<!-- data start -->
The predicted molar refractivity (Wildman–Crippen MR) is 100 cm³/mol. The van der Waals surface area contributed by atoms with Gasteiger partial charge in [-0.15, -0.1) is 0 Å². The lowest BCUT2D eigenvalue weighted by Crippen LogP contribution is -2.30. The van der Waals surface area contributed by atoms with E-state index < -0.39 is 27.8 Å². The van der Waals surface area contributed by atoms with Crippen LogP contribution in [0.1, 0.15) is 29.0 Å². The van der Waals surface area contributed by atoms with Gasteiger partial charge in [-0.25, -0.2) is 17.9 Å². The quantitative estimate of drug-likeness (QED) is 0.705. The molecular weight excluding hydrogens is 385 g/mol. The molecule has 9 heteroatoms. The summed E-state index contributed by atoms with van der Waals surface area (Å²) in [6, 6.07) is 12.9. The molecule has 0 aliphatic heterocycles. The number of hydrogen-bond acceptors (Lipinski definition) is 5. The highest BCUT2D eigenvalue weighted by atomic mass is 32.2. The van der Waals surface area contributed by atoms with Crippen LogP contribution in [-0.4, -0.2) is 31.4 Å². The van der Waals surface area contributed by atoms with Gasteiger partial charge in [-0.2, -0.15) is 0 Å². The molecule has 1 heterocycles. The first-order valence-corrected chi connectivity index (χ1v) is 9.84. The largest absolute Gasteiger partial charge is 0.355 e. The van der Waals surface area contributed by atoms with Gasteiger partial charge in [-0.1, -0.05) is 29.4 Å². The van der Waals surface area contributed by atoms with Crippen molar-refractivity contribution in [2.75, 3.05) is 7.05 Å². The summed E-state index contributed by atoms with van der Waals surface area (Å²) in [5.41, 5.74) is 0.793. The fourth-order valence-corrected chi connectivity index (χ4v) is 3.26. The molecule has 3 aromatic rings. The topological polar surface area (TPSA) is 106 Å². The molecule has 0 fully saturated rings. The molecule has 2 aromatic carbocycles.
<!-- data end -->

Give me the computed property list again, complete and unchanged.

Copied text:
The predicted molar refractivity (Wildman–Crippen MR) is 100 cm³/mol. The van der Waals surface area contributed by atoms with Gasteiger partial charge in [-0.15, -0.1) is 0 Å². The lowest BCUT2D eigenvalue weighted by Crippen LogP contribution is -2.30. The van der Waals surface area contributed by atoms with E-state index < -0.39 is 27.8 Å². The van der Waals surface area contributed by atoms with Crippen LogP contribution in [0.1, 0.15) is 29.0 Å². The van der Waals surface area contributed by atoms with Gasteiger partial charge in [-0.25, -0.2) is 17.9 Å². The quantitative estimate of drug-likeness (QED) is 0.705. The molecular weight excluding hydrogens is 385 g/mol. The molecule has 9 heteroatoms. The summed E-state index contributed by atoms with van der Waals surface area (Å²) in [6, 6.07) is 12.9. The molecule has 0 aliphatic heterocycles. The number of hydrogen-bond acceptors (Lipinski definition) is 5. The highest BCUT2D eigenvalue weighted by atomic mass is 32.2. The van der Waals surface area contributed by atoms with Crippen LogP contribution in [-0.4, -0.2) is 31.4 Å². The van der Waals surface area contributed by atoms with Gasteiger partial charge in [-0.2, -0.15) is 0 Å². The molecule has 1 heterocycles. The first-order valence-corrected chi connectivity index (χ1v) is 9.84. The largest absolute Gasteiger partial charge is 0.355 e. The van der Waals surface area contributed by atoms with Gasteiger partial charge in [-0.1, -0.05) is 29.4 Å². The van der Waals surface area contributed by atoms with Crippen molar-refractivity contribution in [2.75, 3.05) is 7.05 Å². The summed E-state index contributed by atoms with van der Waals surface area (Å²) in [5.41, 5.74) is 0.793. The fourth-order valence-corrected chi connectivity index (χ4v) is 3.26. The molecule has 3 aromatic rings. The topological polar surface area (TPSA) is 106 Å². The molecule has 0 fully saturated rings. The molecule has 2 aromatic carbocycles.